Walden Asset Management has engaged a number of investment managers and mutual funds on their proxy voting practices, specifically challenging voting records on shareholder resolutions addressing significant social and environmental issues. I see this as a major victory. However, more Vanguard shareholders need to speak out to ensure momentum continues. Contact Vanguard.
In 2017, Walden filed resolutions with two Vanguard equity index funds that requested a review of their proxy voting at portfolio companies, particularly on shareholder resolutions focused on climate change. While mutual funds are not required to hold annual meetings for investors, Vanguard scheduled a November meeting for other reasons, thus setting up the opportunity for a vote on the Walden resolution.
The Walden resolution prompted Vanguard and Walden to engage in a new round of discussion, culminating in a letter from Vanguard describing its updated approach to engaging companies and voting proxies of fund holdings. Vanguard stated its intention to expand reporting on company engagement priorities such as climate change, board diversity, and corporate governance (see attached letter in pdf Vanguard_Response to Discussions).
In light of ongoing conversations as well as changes in Vanguard’s voting approach, Walden withdrew the resolution that had included several individual co-filers.
Statement from of Walden’s Tim Smith
We are pleased that Vanguard is championing climate risk and board diversity in its numerous engagements with companies. This includes Vanguard’s proxy votes this spring supporting shareholder resolutions on climate change at Exxon Mobil and Occidental Petroleum, helping drive majority votes at both companies and a high support level of 62% at Exxon Mobil.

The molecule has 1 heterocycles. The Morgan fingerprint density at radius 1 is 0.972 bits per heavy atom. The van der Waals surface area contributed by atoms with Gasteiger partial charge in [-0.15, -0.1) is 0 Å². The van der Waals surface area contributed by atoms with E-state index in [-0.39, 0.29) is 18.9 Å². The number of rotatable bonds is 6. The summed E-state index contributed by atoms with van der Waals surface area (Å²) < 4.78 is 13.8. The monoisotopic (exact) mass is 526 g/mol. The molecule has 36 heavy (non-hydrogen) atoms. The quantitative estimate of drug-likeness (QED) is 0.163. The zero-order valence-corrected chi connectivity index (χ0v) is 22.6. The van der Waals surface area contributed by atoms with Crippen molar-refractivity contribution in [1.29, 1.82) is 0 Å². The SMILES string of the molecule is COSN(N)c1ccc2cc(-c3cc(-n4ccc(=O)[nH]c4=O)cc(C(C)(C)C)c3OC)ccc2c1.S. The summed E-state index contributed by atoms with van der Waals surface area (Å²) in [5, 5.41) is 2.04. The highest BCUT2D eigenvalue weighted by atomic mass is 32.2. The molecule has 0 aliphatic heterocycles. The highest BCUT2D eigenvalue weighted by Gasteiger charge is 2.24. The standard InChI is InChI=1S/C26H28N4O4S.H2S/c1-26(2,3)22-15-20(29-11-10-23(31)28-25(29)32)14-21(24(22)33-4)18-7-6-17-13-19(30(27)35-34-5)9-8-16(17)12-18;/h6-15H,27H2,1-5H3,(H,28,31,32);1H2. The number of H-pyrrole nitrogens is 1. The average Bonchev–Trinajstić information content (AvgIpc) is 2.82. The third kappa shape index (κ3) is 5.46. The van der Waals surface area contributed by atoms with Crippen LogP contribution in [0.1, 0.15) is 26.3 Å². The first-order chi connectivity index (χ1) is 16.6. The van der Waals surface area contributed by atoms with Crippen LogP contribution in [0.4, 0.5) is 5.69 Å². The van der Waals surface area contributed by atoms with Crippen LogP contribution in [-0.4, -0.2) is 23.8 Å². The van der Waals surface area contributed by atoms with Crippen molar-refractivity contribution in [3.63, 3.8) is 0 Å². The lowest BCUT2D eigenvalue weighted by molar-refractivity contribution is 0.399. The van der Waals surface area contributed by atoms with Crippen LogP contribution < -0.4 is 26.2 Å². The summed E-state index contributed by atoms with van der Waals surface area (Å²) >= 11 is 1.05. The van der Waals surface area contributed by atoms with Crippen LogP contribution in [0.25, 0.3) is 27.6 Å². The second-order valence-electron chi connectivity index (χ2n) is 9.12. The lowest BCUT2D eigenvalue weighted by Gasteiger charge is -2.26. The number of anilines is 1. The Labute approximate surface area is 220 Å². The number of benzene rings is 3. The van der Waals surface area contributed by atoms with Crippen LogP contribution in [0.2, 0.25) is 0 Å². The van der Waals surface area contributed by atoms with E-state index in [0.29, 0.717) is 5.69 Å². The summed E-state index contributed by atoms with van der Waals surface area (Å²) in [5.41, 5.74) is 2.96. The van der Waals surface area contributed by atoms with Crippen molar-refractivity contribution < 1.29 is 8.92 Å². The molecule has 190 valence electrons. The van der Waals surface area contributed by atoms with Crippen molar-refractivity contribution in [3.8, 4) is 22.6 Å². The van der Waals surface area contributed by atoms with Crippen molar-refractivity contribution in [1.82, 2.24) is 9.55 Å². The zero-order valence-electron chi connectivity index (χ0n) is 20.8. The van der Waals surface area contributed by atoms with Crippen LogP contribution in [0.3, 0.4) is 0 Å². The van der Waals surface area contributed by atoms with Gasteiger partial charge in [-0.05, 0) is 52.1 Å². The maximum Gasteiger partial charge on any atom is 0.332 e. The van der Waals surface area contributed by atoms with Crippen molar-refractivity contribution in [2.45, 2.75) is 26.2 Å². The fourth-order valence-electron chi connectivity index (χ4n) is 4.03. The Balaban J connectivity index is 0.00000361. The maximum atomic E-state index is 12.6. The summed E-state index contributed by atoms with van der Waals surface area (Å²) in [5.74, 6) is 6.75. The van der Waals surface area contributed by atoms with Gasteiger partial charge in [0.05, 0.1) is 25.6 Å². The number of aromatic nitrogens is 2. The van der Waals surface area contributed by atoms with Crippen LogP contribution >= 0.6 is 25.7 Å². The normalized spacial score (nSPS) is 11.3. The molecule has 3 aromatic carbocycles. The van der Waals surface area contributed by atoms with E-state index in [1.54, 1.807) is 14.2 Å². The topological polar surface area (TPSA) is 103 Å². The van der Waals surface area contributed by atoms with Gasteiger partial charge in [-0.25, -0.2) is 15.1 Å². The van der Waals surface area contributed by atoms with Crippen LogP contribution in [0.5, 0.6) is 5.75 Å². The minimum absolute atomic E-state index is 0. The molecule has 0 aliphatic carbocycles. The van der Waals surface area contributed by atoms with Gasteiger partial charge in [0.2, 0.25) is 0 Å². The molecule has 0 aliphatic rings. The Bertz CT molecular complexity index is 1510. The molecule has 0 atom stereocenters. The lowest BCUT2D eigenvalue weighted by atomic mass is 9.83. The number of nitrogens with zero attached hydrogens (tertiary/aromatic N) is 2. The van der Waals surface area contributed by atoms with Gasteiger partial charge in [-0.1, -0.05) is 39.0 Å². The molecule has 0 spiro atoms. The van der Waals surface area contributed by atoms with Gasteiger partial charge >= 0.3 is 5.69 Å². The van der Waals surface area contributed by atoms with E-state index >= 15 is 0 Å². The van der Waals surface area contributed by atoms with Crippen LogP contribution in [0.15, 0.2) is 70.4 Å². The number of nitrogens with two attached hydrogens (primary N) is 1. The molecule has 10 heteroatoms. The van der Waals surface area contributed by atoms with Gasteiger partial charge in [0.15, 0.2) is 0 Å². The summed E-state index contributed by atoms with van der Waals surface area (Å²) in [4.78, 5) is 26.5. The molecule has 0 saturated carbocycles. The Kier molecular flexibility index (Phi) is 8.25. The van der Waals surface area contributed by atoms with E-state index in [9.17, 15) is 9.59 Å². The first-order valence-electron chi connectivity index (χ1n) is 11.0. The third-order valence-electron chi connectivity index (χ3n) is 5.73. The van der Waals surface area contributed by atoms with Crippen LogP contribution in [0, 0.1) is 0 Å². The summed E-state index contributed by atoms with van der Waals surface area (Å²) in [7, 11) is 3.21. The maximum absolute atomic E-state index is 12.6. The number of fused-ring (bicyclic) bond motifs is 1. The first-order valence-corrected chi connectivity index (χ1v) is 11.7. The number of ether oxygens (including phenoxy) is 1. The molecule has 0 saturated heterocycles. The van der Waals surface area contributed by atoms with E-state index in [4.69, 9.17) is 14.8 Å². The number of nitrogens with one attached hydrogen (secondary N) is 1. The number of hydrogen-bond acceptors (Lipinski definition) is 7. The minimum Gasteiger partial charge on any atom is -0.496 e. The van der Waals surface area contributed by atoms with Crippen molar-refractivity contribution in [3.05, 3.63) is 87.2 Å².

Vanguard also voted in favor of some resolutions on board diversity, sending a strong message to companies that they need to take more aggressive action to increase diverse representation on boards along multiple dimensions including gender and ethnicity. Vanguard further stated its strong belief that companies must disclose material risks associated with issues such as climate change.
By month’s end, Vanguard’s voting record will be released in its N-PX filings. The report will show that Vanguard has begun to vote for social and environmental resolutions in some cases. Yet the record of improvement is not substantial enough, as Vanguard still doesn’t support the vast majority of environmental and social issue resolutions on matters of significant concern to a growing number of investors.
Looking ahead, investors in Vanguard funds must remind the mutual fund company to use its enormous influence and proxy voting to encourage more sustainable business practices on important environmental and social issues. Vanguard shareholders should keep the pressure on the fund family to ensure Vanguard supports ESG issues through their proxy votes. Contact Vanguard.